It’s time all road users learn to expect the unexpected and actually pay attention to their speedometers instead of trying to beat them. If you speed and get caught, boo hoo. You broke the law. You made your bed, lie in it.

  • F1 needs to move on from 2021 controversy.

    Recent rumours surrounding Red Bull’s potential breach of the 2021 cost cap have reignited debate over last year’s controversial World Championship battle, and have fuelled suggestions that Verstappen may be stripped of his title. Whilst there is no precedent for cost cap rule procedures, there is unlikely to be any impact on Driver’s standings from last year or this.

    All conversation on 2021 standings should be dead in the water. Whether the current safety car rules so late into a race are appropriate, is a seperate matter and should be discussed so, even after Monza earlier this year. The rules as they are, are absolute. Providing they are followed correctly, we cannot complain about results, only the spectacle or lack thereof.

    When it comes to the 2021 season, the three main events that shape that year are the farcical Belgian GP, Max’s Brazil track limit debate and of course, the controversial ending to Abu Dhabi. If the FIA were
    to intervene with what powers it has, Verstappen would still, technically, be World Champion. So first, let’s put that to bed.

    Firstly, the Belgian GP was played out to the rules as written at the time. It is true that the updated rules for 2022 would have nullified this race’s results should there have eben a repeat, however they were brought in as a reaction, and the result was ratified by the FIA as legitimate. There is nothing that can be done, as any case brought before any legal system would vote in favour of acknowledging the result, as they were carried out to the rules.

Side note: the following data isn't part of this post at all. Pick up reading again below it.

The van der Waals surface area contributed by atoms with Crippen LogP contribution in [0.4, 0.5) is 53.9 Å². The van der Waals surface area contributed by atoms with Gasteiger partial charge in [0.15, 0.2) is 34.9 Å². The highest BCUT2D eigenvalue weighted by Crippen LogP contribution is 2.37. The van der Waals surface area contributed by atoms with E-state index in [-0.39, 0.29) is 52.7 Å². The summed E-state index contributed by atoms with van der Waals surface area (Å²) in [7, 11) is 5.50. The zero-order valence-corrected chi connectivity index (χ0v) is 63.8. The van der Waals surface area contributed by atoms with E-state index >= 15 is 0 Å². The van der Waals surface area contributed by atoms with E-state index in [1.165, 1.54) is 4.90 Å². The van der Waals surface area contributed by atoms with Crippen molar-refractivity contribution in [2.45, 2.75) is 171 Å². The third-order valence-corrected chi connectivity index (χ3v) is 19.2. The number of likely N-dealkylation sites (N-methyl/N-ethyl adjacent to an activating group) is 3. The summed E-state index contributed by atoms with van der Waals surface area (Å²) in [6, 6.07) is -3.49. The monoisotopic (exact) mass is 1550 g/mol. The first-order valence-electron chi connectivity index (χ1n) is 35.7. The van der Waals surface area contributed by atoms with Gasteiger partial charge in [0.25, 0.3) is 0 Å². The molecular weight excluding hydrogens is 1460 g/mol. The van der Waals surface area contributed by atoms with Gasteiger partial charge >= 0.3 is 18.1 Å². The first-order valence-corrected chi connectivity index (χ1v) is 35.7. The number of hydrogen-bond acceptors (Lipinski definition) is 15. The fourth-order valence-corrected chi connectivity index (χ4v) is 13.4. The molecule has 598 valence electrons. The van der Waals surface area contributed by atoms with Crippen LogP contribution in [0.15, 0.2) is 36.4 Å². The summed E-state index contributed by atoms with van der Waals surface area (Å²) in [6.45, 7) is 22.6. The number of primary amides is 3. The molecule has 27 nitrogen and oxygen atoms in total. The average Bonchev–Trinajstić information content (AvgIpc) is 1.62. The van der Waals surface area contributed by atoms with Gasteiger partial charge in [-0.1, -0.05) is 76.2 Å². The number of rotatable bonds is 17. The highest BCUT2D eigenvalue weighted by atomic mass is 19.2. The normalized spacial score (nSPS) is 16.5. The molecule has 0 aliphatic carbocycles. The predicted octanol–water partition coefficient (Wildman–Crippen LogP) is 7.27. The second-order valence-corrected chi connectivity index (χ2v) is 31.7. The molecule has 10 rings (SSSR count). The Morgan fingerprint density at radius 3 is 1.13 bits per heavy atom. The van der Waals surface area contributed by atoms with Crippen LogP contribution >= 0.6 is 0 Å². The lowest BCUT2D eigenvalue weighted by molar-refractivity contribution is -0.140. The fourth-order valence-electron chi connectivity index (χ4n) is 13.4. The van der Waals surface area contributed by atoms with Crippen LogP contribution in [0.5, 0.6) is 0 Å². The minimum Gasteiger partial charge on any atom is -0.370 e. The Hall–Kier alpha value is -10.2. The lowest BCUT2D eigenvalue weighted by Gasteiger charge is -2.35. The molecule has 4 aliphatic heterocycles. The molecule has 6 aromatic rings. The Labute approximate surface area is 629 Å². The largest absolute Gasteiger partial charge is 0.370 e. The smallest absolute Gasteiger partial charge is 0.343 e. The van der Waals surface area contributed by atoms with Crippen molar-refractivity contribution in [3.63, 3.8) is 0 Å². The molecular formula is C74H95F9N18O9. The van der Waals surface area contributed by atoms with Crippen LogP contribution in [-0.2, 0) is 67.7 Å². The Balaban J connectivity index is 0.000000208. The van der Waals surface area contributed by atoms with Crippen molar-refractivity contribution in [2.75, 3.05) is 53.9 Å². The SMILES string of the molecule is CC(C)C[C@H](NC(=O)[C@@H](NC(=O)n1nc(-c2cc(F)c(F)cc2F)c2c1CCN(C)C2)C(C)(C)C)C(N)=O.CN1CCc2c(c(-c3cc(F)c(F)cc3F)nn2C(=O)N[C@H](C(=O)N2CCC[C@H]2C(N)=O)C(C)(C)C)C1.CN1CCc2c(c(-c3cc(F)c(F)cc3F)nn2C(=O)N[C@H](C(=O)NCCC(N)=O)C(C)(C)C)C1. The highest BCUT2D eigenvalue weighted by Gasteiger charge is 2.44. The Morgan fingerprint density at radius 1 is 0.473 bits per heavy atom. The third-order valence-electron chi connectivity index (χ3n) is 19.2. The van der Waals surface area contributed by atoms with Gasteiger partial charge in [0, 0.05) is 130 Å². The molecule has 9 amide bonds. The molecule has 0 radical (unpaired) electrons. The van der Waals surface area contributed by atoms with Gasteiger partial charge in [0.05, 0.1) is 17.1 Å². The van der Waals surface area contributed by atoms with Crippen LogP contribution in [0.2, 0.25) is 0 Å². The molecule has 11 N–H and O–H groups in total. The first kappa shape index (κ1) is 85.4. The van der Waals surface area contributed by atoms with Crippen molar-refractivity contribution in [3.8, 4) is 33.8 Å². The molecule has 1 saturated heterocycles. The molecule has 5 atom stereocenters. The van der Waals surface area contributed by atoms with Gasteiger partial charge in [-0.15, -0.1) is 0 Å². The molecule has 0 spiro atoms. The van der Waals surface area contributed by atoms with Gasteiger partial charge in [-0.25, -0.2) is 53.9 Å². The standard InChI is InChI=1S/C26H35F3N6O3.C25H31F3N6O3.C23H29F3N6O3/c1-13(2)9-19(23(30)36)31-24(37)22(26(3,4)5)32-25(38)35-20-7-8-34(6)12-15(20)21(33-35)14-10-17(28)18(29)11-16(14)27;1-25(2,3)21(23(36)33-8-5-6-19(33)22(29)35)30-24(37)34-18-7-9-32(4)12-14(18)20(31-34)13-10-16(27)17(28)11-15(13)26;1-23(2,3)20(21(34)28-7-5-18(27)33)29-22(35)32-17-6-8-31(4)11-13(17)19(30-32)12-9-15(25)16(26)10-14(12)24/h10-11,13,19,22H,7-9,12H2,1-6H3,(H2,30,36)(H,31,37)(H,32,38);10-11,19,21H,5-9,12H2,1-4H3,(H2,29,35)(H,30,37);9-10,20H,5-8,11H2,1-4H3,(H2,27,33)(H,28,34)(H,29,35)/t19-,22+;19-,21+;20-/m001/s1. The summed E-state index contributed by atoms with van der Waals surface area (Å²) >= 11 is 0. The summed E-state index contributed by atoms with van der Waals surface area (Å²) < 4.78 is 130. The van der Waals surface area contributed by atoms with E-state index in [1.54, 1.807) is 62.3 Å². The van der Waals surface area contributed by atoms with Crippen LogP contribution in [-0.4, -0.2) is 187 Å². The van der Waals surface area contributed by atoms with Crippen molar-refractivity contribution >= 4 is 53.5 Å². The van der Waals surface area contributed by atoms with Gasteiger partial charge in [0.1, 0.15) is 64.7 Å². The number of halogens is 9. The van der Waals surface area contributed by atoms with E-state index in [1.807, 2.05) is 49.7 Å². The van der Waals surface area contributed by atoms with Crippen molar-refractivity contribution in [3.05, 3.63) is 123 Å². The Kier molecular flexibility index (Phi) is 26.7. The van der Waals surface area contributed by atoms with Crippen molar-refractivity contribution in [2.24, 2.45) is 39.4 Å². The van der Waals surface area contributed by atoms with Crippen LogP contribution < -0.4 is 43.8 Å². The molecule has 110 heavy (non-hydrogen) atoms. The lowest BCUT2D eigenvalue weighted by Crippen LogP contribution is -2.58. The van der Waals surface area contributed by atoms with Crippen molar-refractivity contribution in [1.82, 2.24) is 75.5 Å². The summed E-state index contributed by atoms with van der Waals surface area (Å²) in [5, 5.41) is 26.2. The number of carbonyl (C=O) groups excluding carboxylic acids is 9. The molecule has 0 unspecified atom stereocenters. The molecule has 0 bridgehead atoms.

Secondly, whilst Verstappen probably should have been given a time penalty for his track limit enfraction during the Brazilian GP, the FIA pose no power outside of the race stewards to impose post-race penalties in such a manner. It is woth noting, that yes, a 5-second time penalty would have dropped
    Verstappen down behind Valtteri Bottas in the race classification, and would have gone into the final race 3 points behind Lewis Hamilton. However, as the FIA cannot overrule the stewards on issuing time penalties, and the only retrospective punishment they could have given was a grid penalty for the following race. So the result from Brazil stands, and given Verstappen’s pace, any grid penalty would have been unikely to have affected his ultimate finishing position.